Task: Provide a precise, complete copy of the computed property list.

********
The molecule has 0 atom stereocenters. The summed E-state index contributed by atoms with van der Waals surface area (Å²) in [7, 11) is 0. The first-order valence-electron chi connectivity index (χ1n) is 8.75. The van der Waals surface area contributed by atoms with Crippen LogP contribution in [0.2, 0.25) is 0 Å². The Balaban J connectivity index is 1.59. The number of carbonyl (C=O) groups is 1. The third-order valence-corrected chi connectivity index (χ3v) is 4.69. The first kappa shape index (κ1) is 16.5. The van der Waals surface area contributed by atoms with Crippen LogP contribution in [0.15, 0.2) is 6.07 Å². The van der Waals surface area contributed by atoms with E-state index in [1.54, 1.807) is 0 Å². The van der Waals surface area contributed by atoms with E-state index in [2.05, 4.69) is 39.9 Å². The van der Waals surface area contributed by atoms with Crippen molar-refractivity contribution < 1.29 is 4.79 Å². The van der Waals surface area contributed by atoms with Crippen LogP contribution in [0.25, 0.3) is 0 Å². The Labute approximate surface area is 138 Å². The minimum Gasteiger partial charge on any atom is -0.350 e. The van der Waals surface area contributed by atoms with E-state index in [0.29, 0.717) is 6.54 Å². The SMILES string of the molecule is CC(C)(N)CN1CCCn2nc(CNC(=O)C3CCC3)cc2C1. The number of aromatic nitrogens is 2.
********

The molecule has 0 atom stereocenters. The summed E-state index contributed by atoms with van der Waals surface area (Å²) in [7, 11) is 0. The first-order valence-electron chi connectivity index (χ1n) is 8.75. The van der Waals surface area contributed by atoms with Crippen LogP contribution in [0.2, 0.25) is 0 Å². The Balaban J connectivity index is 1.59. The number of carbonyl (C=O) groups is 1. The third-order valence-corrected chi connectivity index (χ3v) is 4.69. The first kappa shape index (κ1) is 16.5. The van der Waals surface area contributed by atoms with Crippen LogP contribution in [0.15, 0.2) is 6.07 Å². The van der Waals surface area contributed by atoms with E-state index in [1.54, 1.807) is 0 Å². The van der Waals surface area contributed by atoms with E-state index in [2.05, 4.69) is 39.9 Å². The van der Waals surface area contributed by atoms with Crippen molar-refractivity contribution < 1.29 is 4.79 Å². The van der Waals surface area contributed by atoms with Crippen LogP contribution in [0.25, 0.3) is 0 Å². The Labute approximate surface area is 138 Å². The minimum Gasteiger partial charge on any atom is -0.350 e. The van der Waals surface area contributed by atoms with E-state index in [0.29, 0.717) is 6.54 Å². The SMILES string of the molecule is CC(C)(N)CN1CCCn2nc(CNC(=O)C3CCC3)cc2C1. The number of aromatic nitrogens is 2.